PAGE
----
You can’t learn everything about an internship from its description, and this was definitely true in the case of my internship this summer. In case you haven’t read my last post, I am a student teaching intern at Summerbridge Hong Kong, a nonprofit organization committed to giving underprivileged students in Hong Kong English education opportunities.
Upon arriving in Hong Kong, I received a surprise email that congratulated me on being one of the interns selected to be a Committee Head (CH). I couldn’t even remember hearing about the position, not to mention applying for it! According to the email, being a CH meant organizing and overseeing something vaguely labeled ‘committee responsibilities’, being a support for committee members, and managing a budget in addition to ordinary teaching responsibilities. I was definitely intimidated. Teaching already kind of scared me, and now I not only had to learn how to lead my students but some of my peers as well.
During Admin training four days later, the Co-Director, who is in charge of all CH’s (and therefore my boss), finally explained that the responsibility of committees is to develop students’ life skills and apply Summerbridge spirits such as ‘motivation’ and ‘support.’ I was the CH in charge of the Talent Show, a special event representing the Summerbridge spirit of ‘bravery.’
It was a challenging task to recreate a customary event when I had never seen the final product. Things that I had assumed were open-ended, like creating decorations for the auditorium, in fact, had unwritten criteria that I had to discover through unofficial sources like repeat interns. I was given a schedule with a bunch of dates and deadlines that were flat out wrong or that I was told I could ignore weeks after having been given the schedule and already assigned tasks to my committee.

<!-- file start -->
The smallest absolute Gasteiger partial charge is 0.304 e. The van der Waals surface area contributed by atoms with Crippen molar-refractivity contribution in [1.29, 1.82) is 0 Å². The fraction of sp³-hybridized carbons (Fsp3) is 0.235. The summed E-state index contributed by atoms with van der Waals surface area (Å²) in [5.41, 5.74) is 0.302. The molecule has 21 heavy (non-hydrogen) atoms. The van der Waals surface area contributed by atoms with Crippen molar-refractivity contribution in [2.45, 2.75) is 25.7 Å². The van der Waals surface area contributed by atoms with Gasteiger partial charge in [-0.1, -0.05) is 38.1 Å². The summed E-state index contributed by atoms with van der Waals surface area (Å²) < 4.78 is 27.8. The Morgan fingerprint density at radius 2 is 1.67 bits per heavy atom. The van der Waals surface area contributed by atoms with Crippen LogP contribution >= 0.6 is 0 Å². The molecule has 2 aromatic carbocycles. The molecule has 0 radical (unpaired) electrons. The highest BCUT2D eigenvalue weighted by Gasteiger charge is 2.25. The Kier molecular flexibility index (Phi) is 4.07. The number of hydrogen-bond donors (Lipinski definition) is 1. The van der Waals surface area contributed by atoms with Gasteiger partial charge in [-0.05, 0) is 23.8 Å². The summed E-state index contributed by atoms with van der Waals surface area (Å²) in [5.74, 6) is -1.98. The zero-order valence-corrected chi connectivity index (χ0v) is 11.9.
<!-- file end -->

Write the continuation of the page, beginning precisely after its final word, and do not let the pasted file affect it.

There were many more problems, large and small, including the Co-Director’s absence for nearly the entire preparatory period for our special event. However, for me, the most difficult part of Talent Show was not solving problems, but learning how to say “no.”
A week before the Talent Show, our committee had a meeting after work to continue preparing even after the other teachers had left. It was planned in advance and everyone was aware of it, but I was still faced with a lot of resistance that afternoon. Nearly everyone was tired and wanted to postpone it until the next morning. I was incredibly uncomfortable putting my foot down when so many people disagreed with me, but we were beginning to get behind schedule. Once people got into the AC and put some music on, conversations started and by the time we finished our work, we left the school without a trace of the afternoon’s earlier fatigue. Although not all the times I had to make an unpopular decision ended so positively, it allowed me to I learn to trust myself and my decision making.
Being a Committee Head was filled with surprise responsibilities and unexpected challenges, but it gave me so many opportunities to step outside my comfort zone by pushing me to direct and motivate my committee from a different type of leadership position than I usually take. It was exhausting and sometimes frustrating, but I learned a lot and I am glad I took that risk.